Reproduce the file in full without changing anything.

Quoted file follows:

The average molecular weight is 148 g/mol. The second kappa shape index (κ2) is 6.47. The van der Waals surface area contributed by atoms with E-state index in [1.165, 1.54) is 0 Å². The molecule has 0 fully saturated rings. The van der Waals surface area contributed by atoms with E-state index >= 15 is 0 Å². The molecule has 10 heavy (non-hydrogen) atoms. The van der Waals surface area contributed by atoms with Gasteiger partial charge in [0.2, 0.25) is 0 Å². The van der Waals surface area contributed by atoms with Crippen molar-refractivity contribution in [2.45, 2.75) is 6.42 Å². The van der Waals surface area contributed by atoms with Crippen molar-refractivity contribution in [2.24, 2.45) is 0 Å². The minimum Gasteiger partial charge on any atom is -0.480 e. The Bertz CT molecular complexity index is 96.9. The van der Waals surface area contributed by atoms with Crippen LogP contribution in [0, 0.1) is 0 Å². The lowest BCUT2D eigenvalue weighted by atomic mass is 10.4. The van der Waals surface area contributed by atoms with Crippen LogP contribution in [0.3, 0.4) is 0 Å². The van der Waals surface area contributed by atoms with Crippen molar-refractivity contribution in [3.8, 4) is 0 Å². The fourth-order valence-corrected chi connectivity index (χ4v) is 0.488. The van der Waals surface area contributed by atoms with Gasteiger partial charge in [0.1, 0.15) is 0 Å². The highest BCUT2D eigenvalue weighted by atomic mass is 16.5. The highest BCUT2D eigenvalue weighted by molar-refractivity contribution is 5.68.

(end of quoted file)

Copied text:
The average molecular weight is 148 g/mol. The second kappa shape index (κ2) is 6.47. The van der Waals surface area contributed by atoms with E-state index in [1.165, 1.54) is 0 Å². The molecule has 0 fully saturated rings. The van der Waals surface area contributed by atoms with E-state index >= 15 is 0 Å². The molecule has 10 heavy (non-hydrogen) atoms. The van der Waals surface area contributed by atoms with Gasteiger partial charge in [0.2, 0.25) is 0 Å². The van der Waals surface area contributed by atoms with Crippen molar-refractivity contribution in [2.45, 2.75) is 6.42 Å². The van der Waals surface area contributed by atoms with Crippen molar-refractivity contribution in [2.24, 2.45) is 0 Å². The minimum Gasteiger partial charge on any atom is -0.480 e. The Bertz CT molecular complexity index is 96.9. The van der Waals surface area contributed by atoms with Crippen LogP contribution in [0, 0.1) is 0 Å². The lowest BCUT2D eigenvalue weighted by atomic mass is 10.4. The van der Waals surface area contributed by atoms with Crippen LogP contribution in [0.3, 0.4) is 0 Å². The van der Waals surface area contributed by atoms with Crippen molar-refractivity contribution in [3.8, 4) is 0 Å². The fourth-order valence-corrected chi connectivity index (χ4v) is 0.488. The van der Waals surface area contributed by atoms with Gasteiger partial charge in [0.1, 0.15) is 0 Å². The highest BCUT2D eigenvalue weighted by atomic mass is 16.5. The highest BCUT2D eigenvalue weighted by molar-refractivity contribution is 5.68.